10 of the best self help books to help you keep your resolutions
As many of us resolve to become better versions of ourselves in the new year, Tanya Sweeney looks to self-help books for inspiration - the ones worth coming back to time and time again...
Once upon a time, self-help books were made up of unfeasibly long titles like 'How To Land A Great Guy, Make Millions and Have A Wonderful Life in Every Way, All While You Sleep At Night'.
Their words promised much, but ultimately failed to deliver, and pretty soon, readers looking for a bit of spiritual enlightenment got bored of 'gurus' pontificating at length about how to get a perfect life.
The self-help giants from the Nineties - think The Rules and Men Are From Mars, Women Are From Venus - have fallen out of favour, with only a few classics still holding their own in today's overcrowded market.
In recent times, however, the self-help tome has undergone a bit of a makeover. Fuelled by the successes of Caitlin Moran and Nora Ephron, we now have the memoir/self-help tome. In essence, they are penned by writers saying a variant of, 'Look, I've been through what you're going through. We humans are all prone to failings and low points, and I'm here to show you through hard-won experience that you'll be fine.'
So which ones are worth the hype and worth checking out? And which classics are worth digging out? We've rounded up the cream of the crop of self-help literature.
Tiny Beautiful Things
By Cheryl Strayed
Billed as the self-help book that women give each other, Strayed's book is born out of her 'Dear Sugar' column (on The Rumpus website). Dispensing sage, gentle but no-nonsense advice to readers on everything from relationships to body image, Strayed is peerless in this regard. Reese Witherspoon has been so taken with Strayed's writing that she snapped up the book rights for her memoir Wild (and starred in the Oscar-nominated film). The book has recently been adapted for the New York stage, thanks to actress Nia Vardalos.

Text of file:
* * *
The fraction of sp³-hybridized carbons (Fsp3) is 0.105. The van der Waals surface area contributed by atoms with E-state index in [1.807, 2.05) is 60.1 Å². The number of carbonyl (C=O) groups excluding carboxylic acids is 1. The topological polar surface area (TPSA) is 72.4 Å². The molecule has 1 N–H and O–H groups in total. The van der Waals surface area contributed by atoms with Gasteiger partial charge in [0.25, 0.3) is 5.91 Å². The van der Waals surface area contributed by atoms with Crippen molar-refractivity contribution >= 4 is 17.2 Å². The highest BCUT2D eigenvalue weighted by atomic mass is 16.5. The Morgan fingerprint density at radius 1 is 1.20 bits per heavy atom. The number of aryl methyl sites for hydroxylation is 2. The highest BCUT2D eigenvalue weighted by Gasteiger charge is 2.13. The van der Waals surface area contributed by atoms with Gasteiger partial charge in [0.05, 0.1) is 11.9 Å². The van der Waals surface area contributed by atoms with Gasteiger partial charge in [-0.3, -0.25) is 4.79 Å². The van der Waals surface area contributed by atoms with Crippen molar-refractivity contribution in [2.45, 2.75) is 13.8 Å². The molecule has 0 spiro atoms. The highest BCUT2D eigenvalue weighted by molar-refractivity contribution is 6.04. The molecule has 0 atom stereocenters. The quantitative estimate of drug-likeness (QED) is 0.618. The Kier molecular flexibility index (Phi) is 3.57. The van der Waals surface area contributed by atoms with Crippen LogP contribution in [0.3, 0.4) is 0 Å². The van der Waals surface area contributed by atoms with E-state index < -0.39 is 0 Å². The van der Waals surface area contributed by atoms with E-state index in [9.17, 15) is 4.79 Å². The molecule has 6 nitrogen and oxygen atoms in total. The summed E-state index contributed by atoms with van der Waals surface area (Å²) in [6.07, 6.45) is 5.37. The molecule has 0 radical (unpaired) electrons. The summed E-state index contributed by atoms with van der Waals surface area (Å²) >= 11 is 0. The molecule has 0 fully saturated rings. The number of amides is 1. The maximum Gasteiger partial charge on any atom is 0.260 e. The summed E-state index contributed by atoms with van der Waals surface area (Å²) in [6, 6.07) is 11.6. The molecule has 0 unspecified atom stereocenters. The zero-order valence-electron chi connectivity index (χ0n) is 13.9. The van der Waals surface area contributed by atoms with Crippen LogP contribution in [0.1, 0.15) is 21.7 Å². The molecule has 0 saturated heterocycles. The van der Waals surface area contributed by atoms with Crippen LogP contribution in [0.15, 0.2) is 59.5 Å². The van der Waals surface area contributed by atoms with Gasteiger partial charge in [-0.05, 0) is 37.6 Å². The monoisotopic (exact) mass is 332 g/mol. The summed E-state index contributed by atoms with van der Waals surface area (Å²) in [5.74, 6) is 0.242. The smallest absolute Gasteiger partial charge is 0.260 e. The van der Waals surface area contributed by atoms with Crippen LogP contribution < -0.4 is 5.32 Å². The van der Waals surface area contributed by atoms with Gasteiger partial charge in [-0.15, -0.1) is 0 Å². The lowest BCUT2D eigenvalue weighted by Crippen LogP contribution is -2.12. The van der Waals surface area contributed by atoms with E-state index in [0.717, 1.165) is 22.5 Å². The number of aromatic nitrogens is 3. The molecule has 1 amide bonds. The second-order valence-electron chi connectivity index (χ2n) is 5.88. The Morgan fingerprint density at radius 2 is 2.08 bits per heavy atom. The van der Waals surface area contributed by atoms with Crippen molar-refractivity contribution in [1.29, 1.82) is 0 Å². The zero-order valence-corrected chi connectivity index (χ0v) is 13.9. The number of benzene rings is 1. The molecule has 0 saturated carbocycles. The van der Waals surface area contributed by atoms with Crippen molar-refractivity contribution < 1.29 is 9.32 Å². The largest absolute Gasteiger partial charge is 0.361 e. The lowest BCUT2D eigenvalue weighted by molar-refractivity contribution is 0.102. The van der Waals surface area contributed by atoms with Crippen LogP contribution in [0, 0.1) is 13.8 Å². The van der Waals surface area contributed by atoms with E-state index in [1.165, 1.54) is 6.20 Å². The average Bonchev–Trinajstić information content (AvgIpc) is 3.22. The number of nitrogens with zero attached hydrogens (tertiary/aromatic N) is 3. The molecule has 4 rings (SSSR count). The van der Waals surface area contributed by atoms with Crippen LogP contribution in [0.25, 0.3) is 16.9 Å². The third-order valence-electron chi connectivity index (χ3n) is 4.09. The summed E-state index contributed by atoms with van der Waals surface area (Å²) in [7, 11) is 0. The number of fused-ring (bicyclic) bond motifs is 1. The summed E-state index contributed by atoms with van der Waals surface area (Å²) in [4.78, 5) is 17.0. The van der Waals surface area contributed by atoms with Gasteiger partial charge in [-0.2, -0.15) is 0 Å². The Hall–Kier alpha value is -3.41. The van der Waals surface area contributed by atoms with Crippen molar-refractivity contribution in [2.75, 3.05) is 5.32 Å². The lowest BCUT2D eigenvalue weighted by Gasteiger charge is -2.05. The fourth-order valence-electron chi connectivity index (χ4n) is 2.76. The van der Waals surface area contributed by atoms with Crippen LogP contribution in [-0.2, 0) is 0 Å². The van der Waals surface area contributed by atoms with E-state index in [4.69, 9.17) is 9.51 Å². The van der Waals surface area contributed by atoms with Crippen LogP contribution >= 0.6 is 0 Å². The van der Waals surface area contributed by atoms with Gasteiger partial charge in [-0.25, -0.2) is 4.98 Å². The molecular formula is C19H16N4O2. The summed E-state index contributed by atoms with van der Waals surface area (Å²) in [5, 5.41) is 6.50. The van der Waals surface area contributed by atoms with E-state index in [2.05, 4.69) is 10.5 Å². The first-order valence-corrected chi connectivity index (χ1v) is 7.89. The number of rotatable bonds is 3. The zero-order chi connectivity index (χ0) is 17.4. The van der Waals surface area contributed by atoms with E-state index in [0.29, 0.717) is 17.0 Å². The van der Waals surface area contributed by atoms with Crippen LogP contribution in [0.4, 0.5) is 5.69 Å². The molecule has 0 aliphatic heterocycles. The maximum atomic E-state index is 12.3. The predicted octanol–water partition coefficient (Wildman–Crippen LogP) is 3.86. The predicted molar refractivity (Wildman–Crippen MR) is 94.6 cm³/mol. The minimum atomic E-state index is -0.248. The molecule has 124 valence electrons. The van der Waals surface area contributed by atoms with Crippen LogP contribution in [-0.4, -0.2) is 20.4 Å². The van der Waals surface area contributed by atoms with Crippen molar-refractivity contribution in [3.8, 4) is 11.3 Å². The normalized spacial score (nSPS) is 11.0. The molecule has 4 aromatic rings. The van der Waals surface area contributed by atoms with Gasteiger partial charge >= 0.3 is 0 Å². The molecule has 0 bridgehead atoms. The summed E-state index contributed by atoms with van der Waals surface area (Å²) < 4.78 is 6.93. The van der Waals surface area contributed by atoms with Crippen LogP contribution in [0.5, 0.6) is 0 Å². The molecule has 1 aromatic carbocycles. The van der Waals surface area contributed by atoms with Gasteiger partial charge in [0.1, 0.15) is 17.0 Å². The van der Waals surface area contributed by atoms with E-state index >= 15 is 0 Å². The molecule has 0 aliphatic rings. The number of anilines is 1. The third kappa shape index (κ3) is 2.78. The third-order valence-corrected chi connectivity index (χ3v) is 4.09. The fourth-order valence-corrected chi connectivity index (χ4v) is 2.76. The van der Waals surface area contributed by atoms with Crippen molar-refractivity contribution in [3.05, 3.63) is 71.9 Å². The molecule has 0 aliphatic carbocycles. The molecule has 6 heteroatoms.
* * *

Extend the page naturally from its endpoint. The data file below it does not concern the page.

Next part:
Best for: The heart-sick, the spiritually fragile, and those who need the literary equivalent of a good maternal hug.
(Atlantic Books, €12.60 in paperback)
Running Like A Girl
By Alexandra Heminsley
Fitness manuals are often deathly boring: running ones, doubly so. Yet Heminsley went from couch spud to London marathon runner within a matter of months. Jaded with the gym, unhappy with her body and done with yoga, her thoughts turned to running. Yet the road to fitness wasn't a smooth one: on her very first run, she finished after a mile and went home, sore and deflated.
Alexandra recalls the time she met a frosty front at the London Marathon Store in Covent Garden. Tapping into that niggling feeling that marathon running is a sport for elites, the moment jarred Alexandra, albeit momentarily. Predictably, the first time she crossed the marathon line in 2011 (she has run four other marathons since) was as intoxicating an experience as she had anticipated.
Best for: Those looking for fitspo, but can't abide the smug Insta skinnies.
Windmill Books, €12.60 in paperback
By Jenny Lawson
US writer Jenny Lawson has seen her first share of mental health problems, but she has decided on a unique weapon of choice in her battle with her own brain: "You can't experience pain without also experiencing the baffling and ridiculous moments of being fiercely, unapologetically, intensely and (above all) furiously happy," she says.
It's a philosophy that has - quite literally - saved her life.
Best for: Those wanting to know more about mental health difficulties, but would rather be reading Tina Fey or Caitlin Moran.
Picador, €12.59 in paperback
The Artist's Way
By Julia Cameron
The Artist's Way was penned back in 1992 during the boom-time of the self-help trend, but it has been used for years as a creative manual for many an artist, writer and songwriter.
The book teaches readers techniques on how to unlock creativity (among its most enduring one is the 'Morning Pages', or simply writing first thing in the morning) and how to gain self-confidence and harness their creative talents.
The book was eventually put into the "Self-Publishing Hall of Fame" after selling millions of copies worldwide. Little wonder Cameron has been called the 'high priestess of creativity'.
Best for: Anyone who swears that 2017 is the year they'll finally tackle that painting/novel/blog.
Macmillan, €23.80 in paperback
In Your Prime
By India Knight